The Daily Parker

Politics, Weather, Photography, and the Dog

Visiting the family for the holidays

I rarely buy plane tickets this far out, but something made me think buying holiday tickets right now might be a good idea. Things, for example, like this:

The Department of Justice’s somewhat surprising lawsuit to stop the merger of American Airlines with US Airways may not offer much help for passengers hoping that competition among the majors will keep a ceiling on airfares. Like any commodity, airfares are a function of supply and demand — and carriers have been removing supply from the market. Some 13 million departing seats have been vanished from the system in the past year, according to Aviation DataMiner.

It’s crowded up there, and it’s going to stay that way.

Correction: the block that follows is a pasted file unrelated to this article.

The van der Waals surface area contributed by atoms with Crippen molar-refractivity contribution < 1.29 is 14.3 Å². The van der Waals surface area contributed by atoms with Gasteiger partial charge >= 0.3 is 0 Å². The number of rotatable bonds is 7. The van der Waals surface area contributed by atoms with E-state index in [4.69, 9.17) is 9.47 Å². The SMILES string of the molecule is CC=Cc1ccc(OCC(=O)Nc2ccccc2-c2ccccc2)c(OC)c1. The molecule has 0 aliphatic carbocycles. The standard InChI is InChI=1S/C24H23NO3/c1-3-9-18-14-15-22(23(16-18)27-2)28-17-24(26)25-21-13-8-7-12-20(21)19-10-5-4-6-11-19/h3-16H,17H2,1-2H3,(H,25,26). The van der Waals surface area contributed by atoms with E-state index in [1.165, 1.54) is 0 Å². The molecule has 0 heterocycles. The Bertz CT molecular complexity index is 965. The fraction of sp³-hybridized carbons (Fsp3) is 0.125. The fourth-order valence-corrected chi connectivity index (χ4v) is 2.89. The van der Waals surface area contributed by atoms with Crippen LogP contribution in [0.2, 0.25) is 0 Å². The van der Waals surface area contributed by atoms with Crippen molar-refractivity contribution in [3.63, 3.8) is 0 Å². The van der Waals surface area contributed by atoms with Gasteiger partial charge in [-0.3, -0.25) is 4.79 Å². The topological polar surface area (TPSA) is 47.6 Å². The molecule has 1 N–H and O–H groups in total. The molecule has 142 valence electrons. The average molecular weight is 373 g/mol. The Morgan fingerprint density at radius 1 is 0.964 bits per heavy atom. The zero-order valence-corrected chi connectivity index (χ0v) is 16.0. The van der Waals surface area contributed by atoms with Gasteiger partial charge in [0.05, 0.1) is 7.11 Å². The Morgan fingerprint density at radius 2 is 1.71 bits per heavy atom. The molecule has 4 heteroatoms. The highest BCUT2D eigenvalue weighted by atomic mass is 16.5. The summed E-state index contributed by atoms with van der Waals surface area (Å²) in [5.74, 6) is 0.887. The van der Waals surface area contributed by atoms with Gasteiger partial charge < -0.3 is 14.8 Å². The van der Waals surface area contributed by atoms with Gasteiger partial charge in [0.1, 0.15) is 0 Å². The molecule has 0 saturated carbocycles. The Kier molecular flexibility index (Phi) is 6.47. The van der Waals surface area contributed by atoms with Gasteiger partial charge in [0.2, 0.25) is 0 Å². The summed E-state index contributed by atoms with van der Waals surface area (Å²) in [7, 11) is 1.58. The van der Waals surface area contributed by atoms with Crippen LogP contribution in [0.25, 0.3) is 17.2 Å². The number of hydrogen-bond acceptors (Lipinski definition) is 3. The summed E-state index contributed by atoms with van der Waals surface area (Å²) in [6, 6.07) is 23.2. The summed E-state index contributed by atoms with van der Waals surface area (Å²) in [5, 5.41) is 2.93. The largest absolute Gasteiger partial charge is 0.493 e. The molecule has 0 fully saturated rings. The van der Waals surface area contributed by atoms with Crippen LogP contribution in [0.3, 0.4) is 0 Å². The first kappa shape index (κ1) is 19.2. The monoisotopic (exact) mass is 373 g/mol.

Which is to say, don’t expect much in the way of bargains over the next peak period, the Thanksgiving holiday. “Fares will be up slightly, but not a lot,” says George Hobica, president of His advice is to keep checking on prices until you see one you like. Conversely, if you have the travel bug, one of the cheaper times to fly is right about now: September is a slow period of the airlines.

Right now round-trip fares from Chicago to San Francisco for Christmas week start around $400. I can comfort myself thinking that's only $250 in 1995 dollars...

Update: Total fare, $452. That was the lowest available on American for any round-trip that got me into San Francisco for December 24 and 25.

Cubs beat Brewers in hotly-contested race to the bottom

For only the third time this season, I got to see the Cubs win at home. They started strong and...well, that was all that they needed to do, because the Brewers are just as bad as the Cubs this year. Both teams are now tied for last place with 60-80 records. Whoever wins the next two games will be solidly in fourth place.